spaces results in vehicles parking in locations that obstruct the line of sight of vehicles
attempting to enter the intersection from South Street. Vehicles were observed to block travel
lanes, sidewalks and the crosswalk on South Street in the vicinity of the College Highway
Variety store. An access management plan could improve traffic conditions.
 The City of Easthampton may want to negotiate with property owners of the two businesses
flanking this intersection to identify clear exits and entrances to their properties to reduce
driveway conflict as well as define parking spaces.
 Additional curbing on Main Street and South Street should be installed to clearly define the
entrance and exits to both businesses. This will also assist to guide vehicles onto the property
and reduce the speed at which vehicles enter and exit the businesses.
 Vehicles were also observed to park along South Street and block one travel lane when no
parking was available in the surrounding businesses. It is recommend that “No Parking”
signs be installed on South Street in the vicinity of the intersection to discourage on street
parking in this area.

2. Sight Distance
There are sight distance issues at the “STOP” sign on the northbound approach of South Street
making it difficult to see vehicles approaching the intersection from Main Street. Sight distance
is routinely blocked by parked vehicles on both sides of this approach. At the time of the field
inventory, large snow piles were also observed on the property of both businesses which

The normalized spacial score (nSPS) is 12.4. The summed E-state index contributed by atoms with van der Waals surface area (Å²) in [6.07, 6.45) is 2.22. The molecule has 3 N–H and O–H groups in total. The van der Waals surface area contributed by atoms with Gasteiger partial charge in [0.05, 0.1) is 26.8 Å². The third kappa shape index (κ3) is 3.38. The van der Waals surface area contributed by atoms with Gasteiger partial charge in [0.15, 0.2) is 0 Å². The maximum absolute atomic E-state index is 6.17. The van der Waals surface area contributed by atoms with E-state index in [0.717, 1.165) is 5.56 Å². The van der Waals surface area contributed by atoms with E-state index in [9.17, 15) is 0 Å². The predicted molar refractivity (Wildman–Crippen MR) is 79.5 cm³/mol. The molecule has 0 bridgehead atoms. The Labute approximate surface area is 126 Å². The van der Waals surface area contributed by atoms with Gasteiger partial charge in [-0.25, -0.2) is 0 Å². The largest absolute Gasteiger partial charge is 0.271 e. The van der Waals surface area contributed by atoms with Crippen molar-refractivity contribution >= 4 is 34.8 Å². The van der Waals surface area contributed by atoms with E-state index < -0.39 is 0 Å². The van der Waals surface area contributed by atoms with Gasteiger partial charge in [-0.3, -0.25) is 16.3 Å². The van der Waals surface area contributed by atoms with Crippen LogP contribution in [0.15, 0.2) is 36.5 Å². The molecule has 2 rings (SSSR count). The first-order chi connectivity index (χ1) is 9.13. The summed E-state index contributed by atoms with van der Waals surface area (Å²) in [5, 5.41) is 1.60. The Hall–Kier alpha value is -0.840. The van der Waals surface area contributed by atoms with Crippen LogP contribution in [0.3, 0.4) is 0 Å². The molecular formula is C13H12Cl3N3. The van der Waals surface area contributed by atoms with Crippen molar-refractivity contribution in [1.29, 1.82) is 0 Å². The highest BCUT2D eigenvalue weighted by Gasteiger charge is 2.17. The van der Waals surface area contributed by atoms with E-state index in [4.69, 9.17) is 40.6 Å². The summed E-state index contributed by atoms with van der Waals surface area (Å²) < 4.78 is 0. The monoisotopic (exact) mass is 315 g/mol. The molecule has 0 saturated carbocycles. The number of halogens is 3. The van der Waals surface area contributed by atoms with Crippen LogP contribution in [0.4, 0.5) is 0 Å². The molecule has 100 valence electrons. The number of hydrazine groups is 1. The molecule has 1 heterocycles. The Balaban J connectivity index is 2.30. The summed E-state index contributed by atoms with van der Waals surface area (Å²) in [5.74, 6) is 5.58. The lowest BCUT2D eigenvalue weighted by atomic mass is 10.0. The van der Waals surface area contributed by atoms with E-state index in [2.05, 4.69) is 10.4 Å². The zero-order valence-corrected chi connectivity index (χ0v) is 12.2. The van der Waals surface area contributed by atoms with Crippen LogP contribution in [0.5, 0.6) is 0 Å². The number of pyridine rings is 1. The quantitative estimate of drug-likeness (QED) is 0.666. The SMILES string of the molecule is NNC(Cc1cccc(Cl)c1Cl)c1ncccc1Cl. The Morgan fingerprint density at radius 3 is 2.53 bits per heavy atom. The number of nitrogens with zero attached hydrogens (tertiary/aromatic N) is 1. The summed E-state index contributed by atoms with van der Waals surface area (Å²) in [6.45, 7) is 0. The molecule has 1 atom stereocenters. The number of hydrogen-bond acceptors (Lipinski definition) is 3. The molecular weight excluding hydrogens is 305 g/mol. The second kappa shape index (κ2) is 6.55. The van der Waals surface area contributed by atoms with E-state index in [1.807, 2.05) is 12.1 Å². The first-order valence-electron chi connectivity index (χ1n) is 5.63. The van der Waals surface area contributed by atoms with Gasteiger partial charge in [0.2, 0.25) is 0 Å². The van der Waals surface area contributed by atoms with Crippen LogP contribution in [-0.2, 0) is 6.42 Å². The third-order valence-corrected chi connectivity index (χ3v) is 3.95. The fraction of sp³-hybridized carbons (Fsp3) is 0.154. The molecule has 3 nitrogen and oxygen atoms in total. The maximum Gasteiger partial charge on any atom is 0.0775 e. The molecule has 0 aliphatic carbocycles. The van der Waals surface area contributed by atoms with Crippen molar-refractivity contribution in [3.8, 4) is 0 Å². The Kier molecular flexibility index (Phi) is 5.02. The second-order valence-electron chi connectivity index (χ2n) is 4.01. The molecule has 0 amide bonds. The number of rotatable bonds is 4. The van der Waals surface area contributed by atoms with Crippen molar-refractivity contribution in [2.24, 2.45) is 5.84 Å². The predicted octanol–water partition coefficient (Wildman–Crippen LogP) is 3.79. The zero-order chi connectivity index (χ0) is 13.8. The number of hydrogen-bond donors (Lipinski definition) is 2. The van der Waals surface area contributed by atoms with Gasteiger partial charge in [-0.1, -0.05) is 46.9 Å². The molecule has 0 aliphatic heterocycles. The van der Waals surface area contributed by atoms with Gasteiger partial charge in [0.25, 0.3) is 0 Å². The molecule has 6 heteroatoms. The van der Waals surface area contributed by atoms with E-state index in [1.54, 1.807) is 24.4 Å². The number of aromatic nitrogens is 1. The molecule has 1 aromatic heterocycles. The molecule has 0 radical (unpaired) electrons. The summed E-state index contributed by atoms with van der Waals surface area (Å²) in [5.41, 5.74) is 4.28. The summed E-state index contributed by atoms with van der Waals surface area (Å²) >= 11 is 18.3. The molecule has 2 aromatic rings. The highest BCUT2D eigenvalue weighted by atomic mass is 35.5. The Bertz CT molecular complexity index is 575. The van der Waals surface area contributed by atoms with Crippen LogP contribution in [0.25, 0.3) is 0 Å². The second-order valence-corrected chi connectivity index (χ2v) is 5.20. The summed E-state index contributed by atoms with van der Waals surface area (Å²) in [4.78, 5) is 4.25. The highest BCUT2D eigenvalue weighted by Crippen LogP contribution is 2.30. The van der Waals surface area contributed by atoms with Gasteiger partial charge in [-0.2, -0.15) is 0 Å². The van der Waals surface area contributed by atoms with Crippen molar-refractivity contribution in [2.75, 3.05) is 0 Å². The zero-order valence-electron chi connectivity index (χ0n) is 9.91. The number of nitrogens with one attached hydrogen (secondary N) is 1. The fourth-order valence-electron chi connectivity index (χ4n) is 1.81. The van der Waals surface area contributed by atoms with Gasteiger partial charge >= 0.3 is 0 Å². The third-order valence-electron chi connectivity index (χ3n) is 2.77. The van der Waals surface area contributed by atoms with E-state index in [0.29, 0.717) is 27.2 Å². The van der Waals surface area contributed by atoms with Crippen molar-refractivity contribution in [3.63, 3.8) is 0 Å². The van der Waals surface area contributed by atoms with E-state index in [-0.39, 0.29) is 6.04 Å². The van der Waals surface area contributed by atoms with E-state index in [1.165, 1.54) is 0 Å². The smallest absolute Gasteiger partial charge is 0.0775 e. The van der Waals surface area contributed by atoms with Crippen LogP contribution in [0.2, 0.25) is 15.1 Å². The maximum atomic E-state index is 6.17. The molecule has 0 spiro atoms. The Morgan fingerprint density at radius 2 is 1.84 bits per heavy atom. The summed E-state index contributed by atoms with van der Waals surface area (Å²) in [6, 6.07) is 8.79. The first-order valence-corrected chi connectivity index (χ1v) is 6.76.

interfered with the exiting sight distance from South Street.

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 It is recommended that marked parallel or angle parking spaces be provided by both
businesses to create a travel lane through the parking lots and maximize sight distance for
vehicles on South Street.
 Signs, landscaping, and fences in the vicinity of the intersection should be periodically
reviewed to determine if they are interfering with sight distance for vehicles attempting to
exit South Street.
 Snow removal in the vicinity of the intersection needs to be completed within a reasonable
amount of time. Snow should be completely removed from businesses on the corners of the
intersection so as not to interfere with intersection sight distance.

3. Pavement Markings
Many of the pavement markings in the vicinity of the intersection were noted to be faded at the
time of the field inventory. Pavement markings serve as a way to provide regulatory and warning
information to the driver without diverting his/her attention from the roadway. It is important to
maintain pavement markings on a regular basis to ensure that maximum visibility is maintained.
It is recommended that the City of Easthampton improve pavement markings as defined in the